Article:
(4) x-pk in nzeb pos-dog small girl "the girl's small dog"

    If the head movement analysis is correct, we'd predict the order _xpk nzeb t win_ (the order found in Arabic and Hebrew for such constructions). So instead, she proposes that specifiers in [-V] categories in QZ are rightwards. In the interim between the initial writing of this dissertation (1994) and its publication date, two very different analyses of the order in (4) have been proposed for the related constructions in Irish, which allow us to maintain the head-movement analysis, without parameterizing specifier direction. One is the multiple functional head account of Duffield (1995) and the other is the underspecified phrasality approach of Carnie (2000). While it is reasonable, from a continuity perspective, for a dissertation author not to entirely revise his or her analysis in light of work published between writing and publication, a published dissertation should include at least pointers to the literature that has appeared on the topic since the dissertation was written. Again I return to this concern below. The last chapter of the book looks in detail at the unique way that QZ allows numeral quantifiers to scope over nominal referents in a complex NP and assimilates the construction to Schwartz's (1988) Plural Pronoun Construction. I have a great deal of respect for the work presented in this dissertation; it is thorough, interesting, readable, informed, and informative, but I do have one serious criticism of the work, as a recently published research monograph. As alluded to above, this book is the published version of Black's dissertation, written in 1994. The theoretical approach Black adopts was dated even when the manuscript was first written. Now, with a publication half a decade later, the theoretical content of the book seems very out of date. This does not mean that the material is not still of theoretical interest, but merely that the theoretical devices Black introduces are of much less use. I really wish she had taken the time to at least acknowledge that between 1994 and 2000 some significant work on the topics had occurred, even if this was in the form of footnotes or an "update" chapter. Nonetheless, some of the issues she raises, e.g. the need to parameterize the Wh-criterion, still require significant research to account for in the minimalist approach. Similarly the binding facts in chapter 4 are a challenge to all the approaches to binding that I am familiar with. Indeed the empirical content of Black's work stands up to the test of time, and therein lies the strength of this work: it is an empirical treasure trove written by someone with a theoretically sophisticated eye.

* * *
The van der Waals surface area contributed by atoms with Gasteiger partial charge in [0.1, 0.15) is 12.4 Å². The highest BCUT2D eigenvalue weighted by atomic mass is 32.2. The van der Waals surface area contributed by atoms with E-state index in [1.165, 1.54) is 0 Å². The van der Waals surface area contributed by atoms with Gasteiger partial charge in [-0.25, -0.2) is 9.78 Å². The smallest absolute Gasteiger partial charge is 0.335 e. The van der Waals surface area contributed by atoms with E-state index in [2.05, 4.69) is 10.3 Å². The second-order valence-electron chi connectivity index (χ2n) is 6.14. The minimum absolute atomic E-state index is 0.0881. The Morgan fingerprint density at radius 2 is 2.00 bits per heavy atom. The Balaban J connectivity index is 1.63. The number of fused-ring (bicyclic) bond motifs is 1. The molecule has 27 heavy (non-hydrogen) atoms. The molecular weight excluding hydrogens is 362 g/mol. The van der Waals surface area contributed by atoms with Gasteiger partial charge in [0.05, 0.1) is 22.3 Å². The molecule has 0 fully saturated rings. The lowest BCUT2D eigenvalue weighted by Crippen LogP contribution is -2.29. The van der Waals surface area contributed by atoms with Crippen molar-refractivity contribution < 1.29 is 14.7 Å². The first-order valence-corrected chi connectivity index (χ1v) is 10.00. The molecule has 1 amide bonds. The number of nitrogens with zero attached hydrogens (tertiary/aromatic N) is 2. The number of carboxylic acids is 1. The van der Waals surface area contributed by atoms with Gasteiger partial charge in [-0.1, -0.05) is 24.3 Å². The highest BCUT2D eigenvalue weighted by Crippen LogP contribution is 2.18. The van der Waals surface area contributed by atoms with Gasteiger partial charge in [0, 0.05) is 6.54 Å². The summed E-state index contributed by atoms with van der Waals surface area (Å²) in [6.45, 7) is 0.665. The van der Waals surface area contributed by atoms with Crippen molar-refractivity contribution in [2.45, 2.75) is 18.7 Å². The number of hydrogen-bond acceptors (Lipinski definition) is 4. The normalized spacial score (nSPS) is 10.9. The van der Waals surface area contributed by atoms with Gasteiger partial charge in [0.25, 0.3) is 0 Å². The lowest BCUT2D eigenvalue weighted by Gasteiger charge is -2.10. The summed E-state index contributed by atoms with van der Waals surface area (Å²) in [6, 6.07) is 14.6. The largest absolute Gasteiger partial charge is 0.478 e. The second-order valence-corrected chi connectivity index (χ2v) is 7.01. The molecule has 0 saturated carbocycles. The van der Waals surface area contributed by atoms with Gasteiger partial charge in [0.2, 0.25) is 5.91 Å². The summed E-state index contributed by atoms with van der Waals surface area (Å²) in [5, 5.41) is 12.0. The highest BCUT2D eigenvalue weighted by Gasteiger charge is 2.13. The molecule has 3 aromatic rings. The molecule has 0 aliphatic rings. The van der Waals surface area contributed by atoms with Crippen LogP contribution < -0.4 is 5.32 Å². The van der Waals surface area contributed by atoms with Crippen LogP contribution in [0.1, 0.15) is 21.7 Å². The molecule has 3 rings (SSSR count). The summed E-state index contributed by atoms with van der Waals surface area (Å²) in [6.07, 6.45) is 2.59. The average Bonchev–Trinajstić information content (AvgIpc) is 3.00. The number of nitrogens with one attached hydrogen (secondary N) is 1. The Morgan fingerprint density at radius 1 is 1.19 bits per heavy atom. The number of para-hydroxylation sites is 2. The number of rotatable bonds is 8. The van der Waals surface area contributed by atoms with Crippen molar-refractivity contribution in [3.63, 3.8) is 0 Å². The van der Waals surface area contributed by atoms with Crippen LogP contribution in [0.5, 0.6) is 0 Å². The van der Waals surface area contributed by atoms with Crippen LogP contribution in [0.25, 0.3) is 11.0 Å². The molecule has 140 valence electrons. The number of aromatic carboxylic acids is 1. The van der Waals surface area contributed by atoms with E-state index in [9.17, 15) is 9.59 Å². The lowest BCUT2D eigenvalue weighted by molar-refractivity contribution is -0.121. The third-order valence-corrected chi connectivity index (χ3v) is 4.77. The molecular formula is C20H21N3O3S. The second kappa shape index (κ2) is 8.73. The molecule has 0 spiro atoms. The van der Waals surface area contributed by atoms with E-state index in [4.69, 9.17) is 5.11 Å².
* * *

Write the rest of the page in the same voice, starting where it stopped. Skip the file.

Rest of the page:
REFERENCES Carnie, Andrew (1995) Head Movement and Nonverbal Predication. Ph.D. Dissertation, MIT. Carnie, Andrew (2000) On the Notions Xo and XP. Syntax 3.2, 59-106 Chung, Sandra (1990) VPs and Verb Movement in Chamorro. NLLT8:559-620. Choe, Hyon-Sook (1986) An SVO Analysis of VSO Languages and Parameterization: A study of Berber. In S. Berman, J. Choe, and J. McDonough (eds) NELS16. Duffield, Nigel (1995) Particles and Projections in Irish Syntax. Dordrecht: Kluwer Academic Publishers Koopman, Hilda and Dominique Sportiche (1991) On the Position of Subjects. Lingua 85:211-258. McCloskey, James (1991) 'Clause Structure, Ellipsis and Proper Government in Irish', Lingua 85, 259-302. Ritter, Elizabeth (1988) A Head-movement Approach to Construct-State Noun Phrases. Linguistics 26, 909-929. Rizzi, Luigi (1990) Relativized Minimality. Cambridge: MIT Press. Schwartz, Linda (1988) Asymmetric Feature Distribution in Pronominal 'Coordinations'. in Barlow and Greenberg (eds). Agreement in Natural Language: Approaches, Theories, Descriptions, Stanford: CSLI. pp 237-249.

    ABOUT THE REVIEWER Andrew Carnie is an assistant professor of syntactic theory at the University of Arizona. His interests include phrase structure, copular constructions, verb initial order, and Celtic languages. He recently published two books: The Syntax of Verb Initial Languages (ed. with Eithne Guilfoyle, 2000, Oxford University Press) and an introductory syntax textbook, Syntax: A Generative Introduction (2001) Blackwell.